The Former Verve Frontman Finds a New Soul in The United Nations of Sound
Beloved for his role in the 90s shoegaze scene and notorious for his throwback rock and roll behavior, Richard Ashcroft is back with a new solo album, The United Nations of Sound (due out March 22), which sees him blazing a new sonic trail. Today we premiere Giorgio Testi’s video for lead single “Are You Ready?,” a funk-infused rock anthem that samples Bee Gees B-side “Our Time.” “The dream’s always been to create music inspired by Marvin Gaye and the legends of soul,” Ashcroft says. Produced by hip-hop stalwart NO I.D, the new LP is Ashcroft’s hybrid vision for the future. “Jay-Z is working with Jack White, Lil Wayne’s picking up a guitar—all these influences can work into one sound, the new sound,” he says. We spoke to the man Coldplay’s Chris Martin once called the best singer in the world.
Where did the name for the album come from?
There’s a big wave of people who are sick to death of the genre thing. And that’s where the idea came in, the name The United Nations of Sound. If you haven't got soul you aren’t going to get your passport stamped.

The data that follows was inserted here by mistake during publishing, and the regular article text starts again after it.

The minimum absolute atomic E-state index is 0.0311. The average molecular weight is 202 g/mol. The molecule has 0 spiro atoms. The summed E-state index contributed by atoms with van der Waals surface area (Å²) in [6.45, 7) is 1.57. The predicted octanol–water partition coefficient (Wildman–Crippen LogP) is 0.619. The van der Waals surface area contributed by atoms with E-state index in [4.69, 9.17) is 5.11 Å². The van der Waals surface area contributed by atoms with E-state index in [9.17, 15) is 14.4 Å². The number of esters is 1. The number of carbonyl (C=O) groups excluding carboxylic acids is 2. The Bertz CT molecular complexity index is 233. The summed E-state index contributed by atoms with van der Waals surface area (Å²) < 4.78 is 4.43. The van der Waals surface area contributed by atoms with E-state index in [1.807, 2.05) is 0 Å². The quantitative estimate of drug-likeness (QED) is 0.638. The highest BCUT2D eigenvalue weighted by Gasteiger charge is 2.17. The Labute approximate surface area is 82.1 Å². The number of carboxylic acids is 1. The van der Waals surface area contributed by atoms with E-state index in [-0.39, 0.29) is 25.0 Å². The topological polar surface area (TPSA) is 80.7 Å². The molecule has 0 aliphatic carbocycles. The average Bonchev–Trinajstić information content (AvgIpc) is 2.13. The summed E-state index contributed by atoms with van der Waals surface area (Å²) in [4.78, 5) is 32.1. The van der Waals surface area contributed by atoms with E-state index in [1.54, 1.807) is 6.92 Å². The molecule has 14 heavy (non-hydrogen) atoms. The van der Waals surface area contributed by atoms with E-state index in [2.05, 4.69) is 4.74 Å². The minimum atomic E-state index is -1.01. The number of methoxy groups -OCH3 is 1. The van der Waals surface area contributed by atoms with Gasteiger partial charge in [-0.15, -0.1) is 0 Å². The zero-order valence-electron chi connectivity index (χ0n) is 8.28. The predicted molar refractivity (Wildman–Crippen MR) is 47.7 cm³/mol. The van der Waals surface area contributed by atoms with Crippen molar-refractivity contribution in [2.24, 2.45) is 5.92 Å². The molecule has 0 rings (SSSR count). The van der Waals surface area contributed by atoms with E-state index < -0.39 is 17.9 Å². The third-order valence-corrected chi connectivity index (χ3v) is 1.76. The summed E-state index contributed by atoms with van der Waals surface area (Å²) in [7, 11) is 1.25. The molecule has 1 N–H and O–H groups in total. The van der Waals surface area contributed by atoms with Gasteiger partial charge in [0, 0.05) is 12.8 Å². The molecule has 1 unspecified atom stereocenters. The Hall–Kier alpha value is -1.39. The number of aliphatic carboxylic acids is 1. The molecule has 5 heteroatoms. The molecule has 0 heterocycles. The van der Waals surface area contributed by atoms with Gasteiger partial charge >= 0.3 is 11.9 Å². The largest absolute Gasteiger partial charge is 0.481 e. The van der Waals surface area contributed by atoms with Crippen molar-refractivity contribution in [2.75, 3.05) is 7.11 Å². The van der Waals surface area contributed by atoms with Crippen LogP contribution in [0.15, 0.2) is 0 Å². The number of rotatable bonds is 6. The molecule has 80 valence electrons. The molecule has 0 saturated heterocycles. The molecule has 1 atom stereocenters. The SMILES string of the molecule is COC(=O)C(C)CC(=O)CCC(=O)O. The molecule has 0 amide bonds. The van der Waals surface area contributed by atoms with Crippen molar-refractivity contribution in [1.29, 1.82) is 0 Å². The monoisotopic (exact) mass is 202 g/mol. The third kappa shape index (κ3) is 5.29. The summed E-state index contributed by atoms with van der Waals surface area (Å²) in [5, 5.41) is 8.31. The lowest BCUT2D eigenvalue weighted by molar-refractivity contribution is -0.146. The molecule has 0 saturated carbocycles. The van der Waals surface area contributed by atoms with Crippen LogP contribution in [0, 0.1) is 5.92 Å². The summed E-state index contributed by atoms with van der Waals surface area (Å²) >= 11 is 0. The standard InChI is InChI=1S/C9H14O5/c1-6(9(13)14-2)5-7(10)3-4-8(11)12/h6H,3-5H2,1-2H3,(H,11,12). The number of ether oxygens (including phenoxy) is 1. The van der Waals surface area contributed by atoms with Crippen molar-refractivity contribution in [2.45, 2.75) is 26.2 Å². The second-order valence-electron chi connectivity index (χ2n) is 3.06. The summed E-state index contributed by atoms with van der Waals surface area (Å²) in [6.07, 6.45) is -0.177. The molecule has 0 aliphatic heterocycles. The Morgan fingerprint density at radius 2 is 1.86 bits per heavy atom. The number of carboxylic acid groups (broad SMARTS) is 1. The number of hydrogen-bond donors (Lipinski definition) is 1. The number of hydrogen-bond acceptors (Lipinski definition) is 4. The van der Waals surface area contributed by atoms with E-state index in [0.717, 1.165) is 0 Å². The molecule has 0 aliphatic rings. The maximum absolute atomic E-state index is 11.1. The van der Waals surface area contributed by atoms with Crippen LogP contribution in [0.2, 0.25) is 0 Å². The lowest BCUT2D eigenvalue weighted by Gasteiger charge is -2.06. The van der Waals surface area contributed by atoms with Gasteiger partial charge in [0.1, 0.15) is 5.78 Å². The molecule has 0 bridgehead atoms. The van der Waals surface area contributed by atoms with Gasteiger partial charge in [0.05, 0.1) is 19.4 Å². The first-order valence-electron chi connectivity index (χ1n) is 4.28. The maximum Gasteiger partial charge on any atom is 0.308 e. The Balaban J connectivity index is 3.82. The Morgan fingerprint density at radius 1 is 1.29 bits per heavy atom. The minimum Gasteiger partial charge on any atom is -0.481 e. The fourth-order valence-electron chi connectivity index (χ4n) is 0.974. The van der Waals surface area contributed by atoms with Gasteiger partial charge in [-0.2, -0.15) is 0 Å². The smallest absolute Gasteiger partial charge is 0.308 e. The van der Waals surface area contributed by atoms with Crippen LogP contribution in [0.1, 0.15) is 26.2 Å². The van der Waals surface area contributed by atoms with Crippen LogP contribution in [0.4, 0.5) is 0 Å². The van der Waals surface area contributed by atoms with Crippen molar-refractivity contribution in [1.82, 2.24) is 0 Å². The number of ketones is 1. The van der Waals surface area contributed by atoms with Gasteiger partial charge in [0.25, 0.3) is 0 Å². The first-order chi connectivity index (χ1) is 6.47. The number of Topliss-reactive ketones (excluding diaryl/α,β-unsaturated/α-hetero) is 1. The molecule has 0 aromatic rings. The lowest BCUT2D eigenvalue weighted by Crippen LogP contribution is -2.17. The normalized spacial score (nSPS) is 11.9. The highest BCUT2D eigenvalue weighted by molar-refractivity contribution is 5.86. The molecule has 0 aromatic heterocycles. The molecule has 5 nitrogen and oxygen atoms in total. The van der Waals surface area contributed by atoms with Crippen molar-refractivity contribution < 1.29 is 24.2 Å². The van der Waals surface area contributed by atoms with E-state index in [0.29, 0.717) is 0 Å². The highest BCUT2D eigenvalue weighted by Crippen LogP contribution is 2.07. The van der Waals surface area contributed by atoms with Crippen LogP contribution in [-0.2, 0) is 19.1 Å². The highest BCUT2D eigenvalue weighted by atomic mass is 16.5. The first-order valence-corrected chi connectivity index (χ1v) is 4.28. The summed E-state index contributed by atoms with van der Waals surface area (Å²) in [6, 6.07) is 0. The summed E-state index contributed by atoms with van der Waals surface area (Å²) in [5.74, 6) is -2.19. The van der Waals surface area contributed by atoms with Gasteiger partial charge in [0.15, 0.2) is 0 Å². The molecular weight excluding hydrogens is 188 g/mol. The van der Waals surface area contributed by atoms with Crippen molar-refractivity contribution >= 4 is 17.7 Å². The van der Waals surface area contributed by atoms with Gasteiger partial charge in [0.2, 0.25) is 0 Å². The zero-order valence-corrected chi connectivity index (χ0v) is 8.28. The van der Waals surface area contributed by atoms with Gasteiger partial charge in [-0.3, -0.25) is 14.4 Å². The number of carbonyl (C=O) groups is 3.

What prompted you to hook up with a hip hop producer?
A lot of the big songs I was hearing over the last five years or so were hip-hop. Better producers and better writers have been creating more exciting material; whether it be Lil Wayne or Kanye, they seem to be striving toward something. There’s a lot that rock and roll can learn about making a record that hip-hop can offer. And vice versa. I didn’t know exactly what I wanted it to sound like, but it was great to work with someone like NO I.D. who is a similar age to me. Believe it or not, [African-American] music is a big part of my life and it was important to be able to reference some of the classics and to have someone to take it somewhere new.
The Verve’s “Bittersweet Symphony” was the peak of a golden age in British pop music. Did it feel like a heyday?
You have to be philosophical about a track like that or a time like that happening—you have to be accepting of the factors you had no control over, and that the ones you had control over you did well. All these forces came together. Once you accept that you can carry on creating. That’s the great thing about music. It isn’t hung in one room, it isn’t thrown away, it isn’t a rich man’s folly. It’s for the people and lives and breathes all the time.